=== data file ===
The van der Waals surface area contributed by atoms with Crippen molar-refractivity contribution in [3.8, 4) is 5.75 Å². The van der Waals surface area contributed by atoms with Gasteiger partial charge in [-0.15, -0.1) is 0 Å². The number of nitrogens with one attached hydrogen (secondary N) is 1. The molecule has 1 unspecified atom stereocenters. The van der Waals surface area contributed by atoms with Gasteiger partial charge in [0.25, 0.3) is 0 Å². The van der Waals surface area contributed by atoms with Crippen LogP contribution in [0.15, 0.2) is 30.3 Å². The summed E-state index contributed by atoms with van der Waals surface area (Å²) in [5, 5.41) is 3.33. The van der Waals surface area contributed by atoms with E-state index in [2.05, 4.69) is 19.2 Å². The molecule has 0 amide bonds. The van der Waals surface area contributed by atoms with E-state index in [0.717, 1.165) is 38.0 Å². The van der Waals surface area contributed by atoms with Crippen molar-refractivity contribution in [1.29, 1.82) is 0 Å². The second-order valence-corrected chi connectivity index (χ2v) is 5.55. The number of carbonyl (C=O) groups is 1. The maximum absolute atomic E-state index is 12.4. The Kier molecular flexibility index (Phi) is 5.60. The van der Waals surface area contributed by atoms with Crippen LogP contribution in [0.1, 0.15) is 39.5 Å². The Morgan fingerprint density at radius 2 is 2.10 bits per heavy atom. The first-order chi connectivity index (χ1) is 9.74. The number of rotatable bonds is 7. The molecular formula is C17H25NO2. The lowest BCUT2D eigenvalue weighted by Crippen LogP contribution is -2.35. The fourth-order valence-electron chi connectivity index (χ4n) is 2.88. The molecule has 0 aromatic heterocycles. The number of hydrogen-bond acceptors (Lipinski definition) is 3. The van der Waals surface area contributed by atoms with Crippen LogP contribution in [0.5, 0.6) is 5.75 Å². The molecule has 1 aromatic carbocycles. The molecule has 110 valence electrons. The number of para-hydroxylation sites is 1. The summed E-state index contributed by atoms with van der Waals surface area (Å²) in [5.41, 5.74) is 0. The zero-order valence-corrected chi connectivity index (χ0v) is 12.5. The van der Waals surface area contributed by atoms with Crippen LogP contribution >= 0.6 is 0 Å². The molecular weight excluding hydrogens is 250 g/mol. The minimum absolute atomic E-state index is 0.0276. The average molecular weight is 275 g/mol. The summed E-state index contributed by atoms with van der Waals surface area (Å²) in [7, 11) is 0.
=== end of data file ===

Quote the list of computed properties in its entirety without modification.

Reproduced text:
The van der Waals surface area contributed by atoms with Crippen molar-refractivity contribution in [3.8, 4) is 5.75 Å². The van der Waals surface area contributed by atoms with Gasteiger partial charge in [-0.15, -0.1) is 0 Å². The number of nitrogens with one attached hydrogen (secondary N) is 1. The molecule has 1 unspecified atom stereocenters. The van der Waals surface area contributed by atoms with Gasteiger partial charge in [0.25, 0.3) is 0 Å². The van der Waals surface area contributed by atoms with Crippen LogP contribution in [0.15, 0.2) is 30.3 Å². The summed E-state index contributed by atoms with van der Waals surface area (Å²) in [5, 5.41) is 3.33. The van der Waals surface area contributed by atoms with E-state index in [2.05, 4.69) is 19.2 Å². The molecule has 0 amide bonds. The van der Waals surface area contributed by atoms with E-state index in [0.717, 1.165) is 38.0 Å². The van der Waals surface area contributed by atoms with Crippen molar-refractivity contribution in [1.29, 1.82) is 0 Å². The second-order valence-corrected chi connectivity index (χ2v) is 5.55. The number of carbonyl (C=O) groups is 1. The maximum absolute atomic E-state index is 12.4. The Kier molecular flexibility index (Phi) is 5.60. The van der Waals surface area contributed by atoms with Crippen LogP contribution in [0.1, 0.15) is 39.5 Å². The Morgan fingerprint density at radius 2 is 2.10 bits per heavy atom. The first-order chi connectivity index (χ1) is 9.74. The number of rotatable bonds is 7. The molecular formula is C17H25NO2. The lowest BCUT2D eigenvalue weighted by Crippen LogP contribution is -2.35. The fourth-order valence-electron chi connectivity index (χ4n) is 2.88. The molecule has 0 aromatic heterocycles. The number of hydrogen-bond acceptors (Lipinski definition) is 3. The van der Waals surface area contributed by atoms with Crippen LogP contribution in [0.5, 0.6) is 5.75 Å². The molecule has 1 aromatic carbocycles. The molecule has 110 valence electrons. The number of para-hydroxylation sites is 1. The summed E-state index contributed by atoms with van der Waals surface area (Å²) in [5.41, 5.74) is 0. The zero-order valence-corrected chi connectivity index (χ0v) is 12.5. The van der Waals surface area contributed by atoms with Crippen LogP contribution >= 0.6 is 0 Å². The molecular weight excluding hydrogens is 250 g/mol. The minimum absolute atomic E-state index is 0.0276. The average molecular weight is 275 g/mol. The summed E-state index contributed by atoms with van der Waals surface area (Å²) in [7, 11) is 0.